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Historical Article   |    
Fragmented Responsibility, Deteriorating Care
Roger Peele, M.D.
Psychiatric Services 2000; doi: 10.1176/appi.ps.51.5.557
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In his informative analysis (page 616) of Walter Barton's comprehensive and prescient 1966 article, "Trends in Community Mental Health Programs," Steven Sharfstein describes trends in public psychiatry. However, neither author highlights the devastating fragmentation of responsibility that has caused the present deterioration of psychiatric care.

• The community mental health movement characterized state hospitals as iatrogenic, as fostering "institutionalitis," leaving the states with a pernicious reputation. Federal guidelines of the late 1960s prohibited the states from becoming part of the governance of community mental health centers. By the 1970s state mental health departments had become little more than grant writers, simply chasing the federal dollar. By the time President Reagan pulled the plug on the community mental health centers program in 1981, the states' sense of responsibility for psychiatric patients had atrophied.

• The community mental health movement shifted patients from a system in which the state was responsible for meeting all a patient's needs to one in which housing, food, social support, medical care, and psychiatric treatment were each provided by separate authorities.

• The movement displaced clinical responsibility for patients from psychiatry to many different disciplines, even nonclinical ones. Many disciplines took management roles at all government levels, and no profession felt responsible.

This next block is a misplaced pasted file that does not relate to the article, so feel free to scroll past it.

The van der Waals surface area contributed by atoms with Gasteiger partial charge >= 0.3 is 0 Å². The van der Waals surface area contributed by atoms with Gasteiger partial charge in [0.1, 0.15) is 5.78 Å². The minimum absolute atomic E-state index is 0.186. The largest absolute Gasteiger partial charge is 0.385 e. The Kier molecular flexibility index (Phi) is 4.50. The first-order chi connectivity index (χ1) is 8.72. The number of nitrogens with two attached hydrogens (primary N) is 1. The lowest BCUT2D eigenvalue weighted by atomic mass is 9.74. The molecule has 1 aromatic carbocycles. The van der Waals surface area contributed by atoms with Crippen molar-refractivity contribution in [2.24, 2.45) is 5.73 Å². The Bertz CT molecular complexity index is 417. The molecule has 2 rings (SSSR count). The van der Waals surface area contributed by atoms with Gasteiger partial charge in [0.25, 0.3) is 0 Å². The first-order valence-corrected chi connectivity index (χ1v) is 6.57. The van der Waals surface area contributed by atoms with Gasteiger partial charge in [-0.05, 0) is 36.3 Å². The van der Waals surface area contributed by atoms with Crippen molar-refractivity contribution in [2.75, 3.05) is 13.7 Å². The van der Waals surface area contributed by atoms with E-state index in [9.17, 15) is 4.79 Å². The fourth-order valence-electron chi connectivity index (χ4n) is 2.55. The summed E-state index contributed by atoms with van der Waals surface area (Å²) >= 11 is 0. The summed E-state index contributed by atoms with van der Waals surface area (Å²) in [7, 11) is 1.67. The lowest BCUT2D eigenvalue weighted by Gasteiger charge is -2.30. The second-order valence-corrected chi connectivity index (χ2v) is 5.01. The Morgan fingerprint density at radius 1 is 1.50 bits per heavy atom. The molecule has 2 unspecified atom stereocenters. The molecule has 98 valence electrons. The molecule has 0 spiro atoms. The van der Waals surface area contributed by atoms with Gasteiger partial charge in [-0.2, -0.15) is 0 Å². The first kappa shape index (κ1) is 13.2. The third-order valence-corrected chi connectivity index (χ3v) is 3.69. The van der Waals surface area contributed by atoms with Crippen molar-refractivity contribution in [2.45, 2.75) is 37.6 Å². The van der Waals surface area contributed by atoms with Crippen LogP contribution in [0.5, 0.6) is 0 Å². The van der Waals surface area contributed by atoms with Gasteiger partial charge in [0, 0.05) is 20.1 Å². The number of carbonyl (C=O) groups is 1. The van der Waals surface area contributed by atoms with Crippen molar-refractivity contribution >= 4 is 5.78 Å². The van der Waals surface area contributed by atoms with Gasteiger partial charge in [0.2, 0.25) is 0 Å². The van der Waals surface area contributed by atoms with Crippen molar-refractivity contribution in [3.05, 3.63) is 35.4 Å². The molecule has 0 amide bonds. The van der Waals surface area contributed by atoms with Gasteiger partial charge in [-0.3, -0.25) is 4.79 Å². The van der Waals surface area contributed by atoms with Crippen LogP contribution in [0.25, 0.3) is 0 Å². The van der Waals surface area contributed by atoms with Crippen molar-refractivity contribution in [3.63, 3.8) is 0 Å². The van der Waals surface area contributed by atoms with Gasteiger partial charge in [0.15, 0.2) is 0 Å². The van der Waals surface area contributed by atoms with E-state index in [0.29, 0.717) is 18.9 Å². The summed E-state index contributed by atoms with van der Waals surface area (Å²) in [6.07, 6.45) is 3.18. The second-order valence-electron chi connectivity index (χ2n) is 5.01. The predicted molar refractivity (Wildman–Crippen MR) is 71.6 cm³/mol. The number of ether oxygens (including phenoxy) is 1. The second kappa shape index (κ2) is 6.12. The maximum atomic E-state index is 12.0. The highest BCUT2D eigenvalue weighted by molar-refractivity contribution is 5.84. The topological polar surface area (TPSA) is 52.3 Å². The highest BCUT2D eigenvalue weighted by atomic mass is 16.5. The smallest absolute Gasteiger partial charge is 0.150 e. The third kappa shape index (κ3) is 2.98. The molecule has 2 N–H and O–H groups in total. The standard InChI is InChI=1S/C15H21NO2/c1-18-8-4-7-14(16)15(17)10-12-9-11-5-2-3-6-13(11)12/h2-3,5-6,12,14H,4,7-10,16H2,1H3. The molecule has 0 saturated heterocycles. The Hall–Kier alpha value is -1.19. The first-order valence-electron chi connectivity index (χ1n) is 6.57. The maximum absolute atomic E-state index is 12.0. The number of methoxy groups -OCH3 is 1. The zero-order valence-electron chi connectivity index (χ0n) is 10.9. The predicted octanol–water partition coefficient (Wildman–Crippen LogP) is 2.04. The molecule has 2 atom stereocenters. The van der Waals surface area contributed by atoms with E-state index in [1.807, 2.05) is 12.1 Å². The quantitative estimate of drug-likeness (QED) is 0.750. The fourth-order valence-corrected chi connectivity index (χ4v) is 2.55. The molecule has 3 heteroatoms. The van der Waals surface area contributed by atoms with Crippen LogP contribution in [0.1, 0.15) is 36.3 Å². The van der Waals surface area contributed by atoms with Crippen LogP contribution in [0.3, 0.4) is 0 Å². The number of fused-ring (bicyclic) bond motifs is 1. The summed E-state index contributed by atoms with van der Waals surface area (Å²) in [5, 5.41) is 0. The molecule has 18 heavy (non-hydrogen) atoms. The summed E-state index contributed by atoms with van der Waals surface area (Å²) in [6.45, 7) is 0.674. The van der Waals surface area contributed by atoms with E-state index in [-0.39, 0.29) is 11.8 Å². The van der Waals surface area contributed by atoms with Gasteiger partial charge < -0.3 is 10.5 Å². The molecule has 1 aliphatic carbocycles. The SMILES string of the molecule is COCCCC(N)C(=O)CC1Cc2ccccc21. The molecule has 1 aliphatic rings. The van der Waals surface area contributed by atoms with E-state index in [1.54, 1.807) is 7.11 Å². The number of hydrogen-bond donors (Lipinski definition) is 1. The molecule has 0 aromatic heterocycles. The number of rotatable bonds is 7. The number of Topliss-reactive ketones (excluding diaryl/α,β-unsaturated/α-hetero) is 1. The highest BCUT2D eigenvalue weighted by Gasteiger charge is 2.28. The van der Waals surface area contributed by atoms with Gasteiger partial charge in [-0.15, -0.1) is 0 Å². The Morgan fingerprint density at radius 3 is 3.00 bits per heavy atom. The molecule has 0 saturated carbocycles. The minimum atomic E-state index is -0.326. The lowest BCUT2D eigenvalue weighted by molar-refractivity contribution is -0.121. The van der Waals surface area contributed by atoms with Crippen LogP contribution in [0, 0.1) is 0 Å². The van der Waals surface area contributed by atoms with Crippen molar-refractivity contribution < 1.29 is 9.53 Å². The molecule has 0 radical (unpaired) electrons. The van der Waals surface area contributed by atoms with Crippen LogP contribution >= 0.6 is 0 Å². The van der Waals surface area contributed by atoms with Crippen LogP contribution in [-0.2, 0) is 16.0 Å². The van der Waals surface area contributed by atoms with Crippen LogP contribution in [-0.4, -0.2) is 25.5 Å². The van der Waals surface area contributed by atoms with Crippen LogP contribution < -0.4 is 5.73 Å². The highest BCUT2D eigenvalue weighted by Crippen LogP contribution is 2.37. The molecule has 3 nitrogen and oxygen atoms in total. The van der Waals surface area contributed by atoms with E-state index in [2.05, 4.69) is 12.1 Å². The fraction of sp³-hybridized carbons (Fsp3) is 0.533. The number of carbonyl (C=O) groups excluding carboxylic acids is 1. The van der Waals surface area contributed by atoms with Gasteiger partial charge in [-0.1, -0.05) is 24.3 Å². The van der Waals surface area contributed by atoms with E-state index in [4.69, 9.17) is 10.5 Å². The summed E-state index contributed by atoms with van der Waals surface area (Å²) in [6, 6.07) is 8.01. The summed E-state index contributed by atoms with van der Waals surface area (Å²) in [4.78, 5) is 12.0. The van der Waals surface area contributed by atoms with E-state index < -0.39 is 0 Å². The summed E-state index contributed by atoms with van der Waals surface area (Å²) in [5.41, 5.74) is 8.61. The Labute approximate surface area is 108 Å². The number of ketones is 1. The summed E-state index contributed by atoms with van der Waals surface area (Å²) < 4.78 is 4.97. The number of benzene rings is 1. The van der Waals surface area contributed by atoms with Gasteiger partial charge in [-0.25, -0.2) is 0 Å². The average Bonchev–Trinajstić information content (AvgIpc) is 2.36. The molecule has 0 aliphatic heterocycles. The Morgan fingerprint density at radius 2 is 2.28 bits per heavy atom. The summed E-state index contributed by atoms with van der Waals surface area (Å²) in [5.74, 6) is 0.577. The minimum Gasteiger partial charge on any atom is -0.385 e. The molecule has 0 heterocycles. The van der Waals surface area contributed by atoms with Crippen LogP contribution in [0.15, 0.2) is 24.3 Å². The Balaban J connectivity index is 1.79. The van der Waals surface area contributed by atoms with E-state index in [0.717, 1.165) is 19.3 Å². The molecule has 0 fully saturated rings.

• The development of the National Institute on Alcohol Abuse and Alcoholism and the National Institute on Drug Abuse, and later the policies of the Substance Abuse and Mental Health Services Administration, discouraged community mental health programs from being responsible for substance-related disorders, an extremely destructive separation of treatment tasks.

• In 1985 an American Psychiatric Association conference defined what services chronically mentally ill patients needed. But because no one could identify who was responsible for providing those services, the next 15 years saw an increased number of mentally ill people who were homeless or incarcerated.

• It remains unclear even now what level of government is responsible for psychiatrically disabled people: federal, state, county, city, or "local."

Is there any hope of reversing what Sharfstein describes as the "state of collapse" of the public mental health system? Maybe. The Supreme Court in its 1999 Olmstead decision said, with qualifications, that states are responsible for providing community placement for persons with mental disabilities. Last January the Clinton administration promised to enforce that decision.

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